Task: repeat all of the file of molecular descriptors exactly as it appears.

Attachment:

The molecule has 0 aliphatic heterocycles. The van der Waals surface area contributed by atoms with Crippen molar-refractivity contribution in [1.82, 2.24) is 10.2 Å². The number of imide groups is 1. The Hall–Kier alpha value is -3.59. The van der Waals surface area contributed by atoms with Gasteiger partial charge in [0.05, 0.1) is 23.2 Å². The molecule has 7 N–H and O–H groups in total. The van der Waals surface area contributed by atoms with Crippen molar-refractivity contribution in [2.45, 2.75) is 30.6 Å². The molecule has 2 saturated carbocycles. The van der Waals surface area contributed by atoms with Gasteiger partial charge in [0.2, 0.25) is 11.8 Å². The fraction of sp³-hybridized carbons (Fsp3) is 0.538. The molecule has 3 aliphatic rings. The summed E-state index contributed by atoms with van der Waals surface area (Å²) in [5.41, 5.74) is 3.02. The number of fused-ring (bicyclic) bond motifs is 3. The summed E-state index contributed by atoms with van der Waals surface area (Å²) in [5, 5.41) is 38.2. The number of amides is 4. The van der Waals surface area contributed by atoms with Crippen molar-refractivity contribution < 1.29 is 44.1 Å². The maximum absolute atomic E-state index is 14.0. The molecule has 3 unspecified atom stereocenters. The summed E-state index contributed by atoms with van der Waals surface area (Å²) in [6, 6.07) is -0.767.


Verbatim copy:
The molecule has 0 aliphatic heterocycles. The van der Waals surface area contributed by atoms with Crippen molar-refractivity contribution in [1.82, 2.24) is 10.2 Å². The number of imide groups is 1. The Hall–Kier alpha value is -3.59. The van der Waals surface area contributed by atoms with Gasteiger partial charge in [0.05, 0.1) is 23.2 Å². The molecule has 7 N–H and O–H groups in total. The van der Waals surface area contributed by atoms with Crippen molar-refractivity contribution in [2.45, 2.75) is 30.6 Å². The molecule has 2 saturated carbocycles. The van der Waals surface area contributed by atoms with Gasteiger partial charge in [0.2, 0.25) is 11.8 Å². The fraction of sp³-hybridized carbons (Fsp3) is 0.538. The molecule has 3 aliphatic rings. The summed E-state index contributed by atoms with van der Waals surface area (Å²) in [5.41, 5.74) is 3.02. The number of fused-ring (bicyclic) bond motifs is 3. The summed E-state index contributed by atoms with van der Waals surface area (Å²) in [5, 5.41) is 38.2. The number of amides is 4. The van der Waals surface area contributed by atoms with Crippen molar-refractivity contribution < 1.29 is 44.1 Å². The maximum absolute atomic E-state index is 14.0. The molecule has 3 unspecified atom stereocenters. The summed E-state index contributed by atoms with van der Waals surface area (Å²) in [6, 6.07) is -0.767.